In a comprehensive joint submission to Parliament’s Standing Committee on Finance today, non-profit organisations Corruption Watch and AmaBhungane expressed concern that the haste with which the General Laws (Anti-Money Laundering and Combating Terrorism Financing) Amendment Bill was developed may have compromised its effectiveness.

The bill was prepared in a matter of months after the Financial Action Task Force (FATF) found problems in its 2021 mutual evaluation review of South Africa’s systems for anti-money laundering, counter financing of terrorism and counter financing of proliferation of weapons of mass destruction.

South Africa was found to be only partially compliant with FATF recommendations 8, 24 and 25, which deal with non-profit organisations, the transparency and beneficial ownership of legal persons, and the transparency and beneficial ownership of legal arrangements, respectively.

FATF noted that, while there is a solid legal framework in place to fight money laundering and terrorist and proliferation financing, there were “significant shortcomings implementing an effective system, including a failure to pursue serious cases, especially those linked to so-called ‘state capture’.”  

In other words, the laws are great but implementation remains the problem.

With the threat of grey-listing hanging overhead, swiftness was necessary to plug the gaps identified by FATF and implement the priority actions it recommended. The resulting amendment bill proposes a sweeping range of integrated reforms to what were previously disparate pieces of legislation and which regulated vastly different areas of concern – trusts; non-profit organisations; companies; and matters concerning the Financial Intelligence Centre. Legislation to be amended includes the Trust Property Control Act; the Non-profit Organisations Act; the Financial Intelligence Centre Act, the Companies Act, and the Financial Sector Regulation Act.

Identifying the gaps

The organisations appreciate the importance of responding swiftly and comprehensively to the FATF report, but are concerned at the impact this haste has had on the content of the bill and on the short time frame for public participation. They further express disappointment that “the Ministry of Finance, Parliament and the public have not been given the time to grapple fully with these issues”.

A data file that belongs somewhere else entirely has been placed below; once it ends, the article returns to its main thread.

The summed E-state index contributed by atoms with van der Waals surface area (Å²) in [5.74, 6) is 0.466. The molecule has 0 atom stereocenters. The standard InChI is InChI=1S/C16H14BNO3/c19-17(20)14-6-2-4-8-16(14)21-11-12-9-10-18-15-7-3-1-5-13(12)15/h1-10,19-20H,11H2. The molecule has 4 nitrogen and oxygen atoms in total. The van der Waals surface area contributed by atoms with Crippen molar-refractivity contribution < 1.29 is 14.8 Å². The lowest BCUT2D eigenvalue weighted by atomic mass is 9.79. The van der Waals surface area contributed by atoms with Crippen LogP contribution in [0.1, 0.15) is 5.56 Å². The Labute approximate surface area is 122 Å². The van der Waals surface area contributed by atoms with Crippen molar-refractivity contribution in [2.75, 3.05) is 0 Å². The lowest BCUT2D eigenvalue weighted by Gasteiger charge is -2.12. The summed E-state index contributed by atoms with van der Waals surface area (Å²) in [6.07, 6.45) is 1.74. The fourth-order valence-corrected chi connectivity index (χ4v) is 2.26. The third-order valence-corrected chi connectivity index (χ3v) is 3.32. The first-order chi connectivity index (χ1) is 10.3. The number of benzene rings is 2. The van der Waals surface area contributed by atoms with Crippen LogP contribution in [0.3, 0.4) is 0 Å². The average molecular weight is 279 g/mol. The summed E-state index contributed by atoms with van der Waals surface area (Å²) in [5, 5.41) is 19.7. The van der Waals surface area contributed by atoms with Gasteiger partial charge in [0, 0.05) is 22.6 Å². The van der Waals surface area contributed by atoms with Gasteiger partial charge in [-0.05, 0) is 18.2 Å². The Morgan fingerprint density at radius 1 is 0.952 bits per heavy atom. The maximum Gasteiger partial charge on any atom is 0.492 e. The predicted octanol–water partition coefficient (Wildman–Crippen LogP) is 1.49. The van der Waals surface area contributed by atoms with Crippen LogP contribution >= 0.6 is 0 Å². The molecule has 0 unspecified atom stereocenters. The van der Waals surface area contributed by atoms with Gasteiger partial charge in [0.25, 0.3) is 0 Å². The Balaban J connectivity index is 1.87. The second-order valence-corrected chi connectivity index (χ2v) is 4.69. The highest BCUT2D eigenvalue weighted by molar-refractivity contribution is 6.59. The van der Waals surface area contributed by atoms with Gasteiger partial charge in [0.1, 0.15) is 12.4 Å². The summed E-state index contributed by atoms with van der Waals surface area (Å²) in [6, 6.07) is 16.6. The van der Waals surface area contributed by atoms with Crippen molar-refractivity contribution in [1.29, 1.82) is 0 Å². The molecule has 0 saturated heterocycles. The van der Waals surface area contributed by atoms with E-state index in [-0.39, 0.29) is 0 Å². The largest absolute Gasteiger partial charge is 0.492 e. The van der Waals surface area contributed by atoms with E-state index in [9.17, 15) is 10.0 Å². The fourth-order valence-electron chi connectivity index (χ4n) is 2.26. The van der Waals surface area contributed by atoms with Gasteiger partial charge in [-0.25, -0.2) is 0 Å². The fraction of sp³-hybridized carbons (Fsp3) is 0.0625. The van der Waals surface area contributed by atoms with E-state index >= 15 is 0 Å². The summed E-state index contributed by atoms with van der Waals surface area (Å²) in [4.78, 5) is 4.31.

The joint submission aimed to flag the gaps identified in the bill, and to advocate for a more robust and sustainable approach to implementing these reforms in South Africa.

Neither organisation is a stranger to legislative submissions and have both been active in the development of the Companies Act Amendment Bill, while AmaBhungane submitted on the Non-profit Organisations Amendment Bill.

In addition, in July 2022 Corruption Watch participated in a national risk assessment with the Financial Intelligence Centre (FIC), and submitted a detailed report to the FIC on key risks and vulnerabilities within the country’s legal and regulatory framework relating to beneficial ownership, with accompanying recommendations. The report is attached as an annexure to the submissions.

The organisations summarise their main recommendations as follows:

  1. 1. A simplified and consolidated definition of “beneficial owner” which applies across all relevant legislation.
  2. 2. The removal of the possibility of a non-natural person falling under the definition of “beneficial owner”.
  3. 3. A consolidation of beneficial ownership register information and the inclusion of the BODS.
  4. 4. The prohibition of nominee arrangements.
  5. 5. The strengthening of administrative sanctions to improve compliance.
  6. 6. The inclusion of an exemption for journalists from reporting obligations which would constitute the commission of an offence.
  7. 7. The creation of a proactive disclosure regime for all registers of beneficial ownership information, and a legislative confirmation of the right of access to this information.
  8. 8. A requirement for full public participation in the drafting of regulations under the Bill’s composite pieces of legislation be included in any relevant amendments.
  9. 9. That the offences for trustees be increased in line with other relevant legislation.
  10. 10. In respect of information sharing between state entities, the use of “government department” be replaced with “organ of state”.
  11. 11. A full assessment of the NPO sector and its vulnerability to terrorism financing be conducted, and (including if such an assessment has been conducted) shared with the public.
  12. 12. A removal of the compulsory registration requirement for NPOs with the DSD, and a system implemented where all NPOs above a certain annual turnover threshold be required to register with one of the existing financial oversight entities (the CIPC or SARS).

Download the full submission for all the details.